Do you get frequent headaches, feel dizzy or even lack immunity? A significant cause of these symptoms could be lack of Vitamin D. The sunshine vitamin is important for the body's control and absorption of essential minerals like calcium, magnesium, and phosphate. Furthermore, this vitamin is vital for immune system support and is known to aid the growth of bones and teeth and better resistance to diseases such as diabetes. But when it comes to absorption of Vitamin D, how to improve it? A recent study, presented at the 24th European Congress of Endocrinology in Milan, has shown that milk and water are one of the most efficient sources of Vitamin D.
(Also Read: 4 Vitamin D-Rich Drinks You Must Add To Your Diet To Avoid Vitamin D Deficiency)
Inadequate vitamin D levels have been linked to various health problems, including the immunological response to COVID-19. Vitamin D supplements are so essential, and knowing whether or not they will be absorbed and how to best promote absorption is critical. In Denmark, Dr Rasmus Espersen of Aarhus University and his colleagues conducted a randomised experiment on 30 postmenopausal women aged 60-80 who were vitamin D deficient in answering this question.
The study's goal was to track changes in blood concentrations in response to the consumption of 200 g D3-containing foods. The trial participants were given 500 ml of water, milk, juice, juice with vitamin D to whey protein isolate, and 500 ml of water without vitamin D (placebo) in random sequence. On each study day, blood samples were taken at 0h, 2h, 4h, 6h, 8h, 10h, 12h, and 24h.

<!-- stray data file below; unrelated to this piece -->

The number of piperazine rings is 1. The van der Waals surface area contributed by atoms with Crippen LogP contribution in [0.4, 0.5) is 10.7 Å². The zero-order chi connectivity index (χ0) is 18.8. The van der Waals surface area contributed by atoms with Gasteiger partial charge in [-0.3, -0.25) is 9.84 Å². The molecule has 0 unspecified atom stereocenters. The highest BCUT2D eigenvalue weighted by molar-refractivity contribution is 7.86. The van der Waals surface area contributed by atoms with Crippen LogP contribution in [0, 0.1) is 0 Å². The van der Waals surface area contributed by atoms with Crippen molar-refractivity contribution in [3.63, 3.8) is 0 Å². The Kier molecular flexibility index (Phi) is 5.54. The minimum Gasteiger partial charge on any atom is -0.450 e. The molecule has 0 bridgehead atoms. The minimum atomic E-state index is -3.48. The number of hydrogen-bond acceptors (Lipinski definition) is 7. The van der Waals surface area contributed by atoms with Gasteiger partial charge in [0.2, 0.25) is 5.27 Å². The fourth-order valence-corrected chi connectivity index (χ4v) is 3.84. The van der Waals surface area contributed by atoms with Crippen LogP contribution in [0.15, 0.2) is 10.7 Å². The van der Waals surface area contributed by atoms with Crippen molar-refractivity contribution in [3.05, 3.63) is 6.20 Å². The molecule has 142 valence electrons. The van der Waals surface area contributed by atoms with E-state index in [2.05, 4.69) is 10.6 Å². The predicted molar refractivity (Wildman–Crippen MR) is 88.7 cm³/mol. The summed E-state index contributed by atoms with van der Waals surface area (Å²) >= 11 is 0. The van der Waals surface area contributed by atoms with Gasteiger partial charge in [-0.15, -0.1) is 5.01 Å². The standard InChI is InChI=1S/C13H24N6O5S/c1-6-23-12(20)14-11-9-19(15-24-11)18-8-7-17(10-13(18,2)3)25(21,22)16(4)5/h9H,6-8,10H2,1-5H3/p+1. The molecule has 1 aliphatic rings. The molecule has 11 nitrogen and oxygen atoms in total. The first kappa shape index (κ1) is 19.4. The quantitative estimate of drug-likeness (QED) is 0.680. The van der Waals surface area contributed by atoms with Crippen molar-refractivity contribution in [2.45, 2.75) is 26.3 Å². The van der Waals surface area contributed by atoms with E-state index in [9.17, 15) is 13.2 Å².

After the research was conducted, Dr Espersen told ANI, "One aspect that surprised me was the fact that the results seen in the water and milk groups were equal. This was quite unexpected given the fact that milk contains fatter than water."
According to the study, whey protein isolate in apple juice did not increase the maximal concentration of D3. It is compared to juice that does not include WPI. However, when milk and water were consumed, D3 concentrations were substantially higher than when juice was consumed. There was no noticeable difference between milk and water. As a result, the study concluded that vitamin D fortification in water or milk works better than in juice.
(Also Read: Vitamin D-Rich Foods: 5 Summer Recipes That May Help You Manage Your Vitamin D Intake)
While the study shows that milk and water are excellent sources to improve vitamin D level, other foods can also help with the same. Check out some other Vitamin D rich foods below:
According to USDA nutrition statistics, yoghurt is high in protein and fortified with vitamin D, with roughly 5 IU per 8-ounce serving. You can easily include yoghurt in various dishes or have a bowl full of it.
Oatmeal, like the majority of whole grains, is a good source of vitamin D. Aside from that, oats are high in critical minerals and vitamins and complex carbohydrates, which our bodies require to keep healthy and fit.
3. Egg Yolk
Another good source of vitamin D is egg yolk. Although the yolk includes more calories and fat, it also contains all of the vital components, including protein and healthy carbohydrates. Make sure you don't consume more than one egg yolk every day.
4. Orange Juice
Orange juice is one of the best fruit juices and is loaded with various health-promoting characteristics. Breakfast with a glass of fresh orange juice is the finest way to start your day. However, fresh orange juice should always be preferred over store-bought orange juice.
5. Fatty Fish
Incorporate extra vitamin D-rich fish into your diet, with herring, mackerel, salmon, and tuna. These are high in calcium, protein, and phosphorus and supply vitamin D.
Before adding these foods to your diet, kindly consult a medical professional. And, always remember, moderation is the key to a healthy and fit lifestyle.
Disclaimer: This content including advice provides generic information only. It is in no way a substitute for qualified medical opinion. Always consult a specialist or your own doctor for more information. NDTV does not claim responsibility for this information. Other sources of Vitamin D added in the article are not a part of the study.